By: Robert Renteria
Publisher: Writers of the Round Table Press Inc.
Publication Date: August 2010
Reviewed by: Deb Fowler
Review Date: January 2011
When Robert was born he was brought home to a spartan, roach infested apartment where he was placed in a dresser drawer for safekeeping. His parents were “factory laborers,” who had little to offer him. Even the food they ate was cooked on a hot plate. His mother struggled to survive after her husband left and cleaning toilets was certainly not beneath her. After pawning and selling everything of value to support his drug addiction, the only legacy he left his wife and child was a pile of bills and empty booze bottles. When Robert’s mother became too pregnant to work, an eviction notice forced them to move in with his grandparents. East Los Angeles was not the most desirable place to raise children, but she had no choice.
Robert’s new home had love, but he had to sleep in the basement “on a dirty, smelly mattress on the floor.” Even as a five-year-old he knew how to work and collected soda bottles, bottles that would provide a bit of money to help out his mother. For a while there were those food stamps, but he was grateful for anything he had. There were “lots of beans and tortillas” that made their way onto the table. Beans, beans, and more beans, but hey, beans and weenies aren’t that bad are they? There was one bad thing and that was the accident. When he was six-years-old a carnival ride smashed his skull in. He’d survived everything else, but this was serious.
The doctor claimed that “he could be mentally challenged or a vegetable,” but Robert was not the type of boy to give up. He struggled, he worked hard on his physical therapy … there was no way anything or anyone could dampen his spirit. The road to recovery was long and his challenges seemed never ending. He even had a drunken stepfather who used him “as a punching bag.” Robert worked several jobs when he was a teenager, but dropped out of school and “ran with a bunch of guys who only wanted to drink and party.” His loving grandfather bluntly said to him, “You are just running your life in circles, like a dog chasing its tail. You have an opportunity to be anything you want in life.” He asked him to leave L.A. Could a kid from the barrio ever amount to anything? He knew the meaning of hard work, but was it enough? Would anyone take a chance on him?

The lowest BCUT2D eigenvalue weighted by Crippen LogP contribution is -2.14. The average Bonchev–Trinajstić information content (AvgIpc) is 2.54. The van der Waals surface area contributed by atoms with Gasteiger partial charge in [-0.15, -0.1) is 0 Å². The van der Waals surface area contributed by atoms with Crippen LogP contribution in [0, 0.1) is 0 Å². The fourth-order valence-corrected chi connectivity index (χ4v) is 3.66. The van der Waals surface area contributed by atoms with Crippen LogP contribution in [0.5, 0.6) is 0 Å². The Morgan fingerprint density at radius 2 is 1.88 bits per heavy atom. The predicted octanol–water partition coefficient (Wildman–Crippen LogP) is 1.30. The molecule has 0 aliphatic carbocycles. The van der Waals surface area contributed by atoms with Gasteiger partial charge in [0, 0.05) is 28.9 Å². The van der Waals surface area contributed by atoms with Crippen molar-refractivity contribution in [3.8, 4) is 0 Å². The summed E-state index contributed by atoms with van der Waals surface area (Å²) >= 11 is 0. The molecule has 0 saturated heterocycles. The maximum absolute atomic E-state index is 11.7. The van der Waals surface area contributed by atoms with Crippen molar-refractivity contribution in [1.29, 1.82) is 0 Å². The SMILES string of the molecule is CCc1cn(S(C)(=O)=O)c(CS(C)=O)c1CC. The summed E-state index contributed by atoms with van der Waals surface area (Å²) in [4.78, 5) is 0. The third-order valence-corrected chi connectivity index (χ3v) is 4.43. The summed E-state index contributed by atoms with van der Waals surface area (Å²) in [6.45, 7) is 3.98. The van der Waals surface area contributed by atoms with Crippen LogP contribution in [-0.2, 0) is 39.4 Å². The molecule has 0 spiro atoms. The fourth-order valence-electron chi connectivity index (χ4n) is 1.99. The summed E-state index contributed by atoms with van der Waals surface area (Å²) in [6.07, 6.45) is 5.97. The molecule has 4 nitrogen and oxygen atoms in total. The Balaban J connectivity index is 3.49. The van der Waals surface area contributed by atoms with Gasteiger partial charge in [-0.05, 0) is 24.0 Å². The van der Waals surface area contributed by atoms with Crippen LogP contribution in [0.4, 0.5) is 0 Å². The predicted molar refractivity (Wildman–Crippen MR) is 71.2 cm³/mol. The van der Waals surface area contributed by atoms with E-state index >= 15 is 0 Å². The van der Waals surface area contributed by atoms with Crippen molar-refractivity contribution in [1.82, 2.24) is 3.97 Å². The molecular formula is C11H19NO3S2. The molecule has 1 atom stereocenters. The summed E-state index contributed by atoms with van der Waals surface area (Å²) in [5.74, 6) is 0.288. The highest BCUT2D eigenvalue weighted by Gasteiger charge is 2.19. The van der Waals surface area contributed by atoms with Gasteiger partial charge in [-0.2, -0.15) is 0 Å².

This fascinating graphic novel is based on the book, From the Barrio to the Board Room. Told in a down-to-earth, conversational style it has a few lessons to impart to its young readership, but is not at all preachy. According to Renteria, it really doesn’t matter where you come from if you truly want to succeed in life. The preface to the book has one simple sentence that sums up what he wishes to say to his audience: “Don’t let where you come from dictate who you are, but let it be part of who you become.” This biographical novel would be best suited as a teaching tool in a homeschool or classroom setting where it can be read and discussed. It is more than a rags to riches business book in that Mr. Renteria truly wants to reach out to all young people in an effort to show them they too are worth more than what their environment dictates they should be. The black and white artwork is superb and meshes perfectly with the tale, a tale that will resonate with all young people who want to make something of themselves.
Quill says: If you want a graphic novel that teaches your young adult or students about the value of hard work and entrepreneurship, this is one you should definitely add to your list!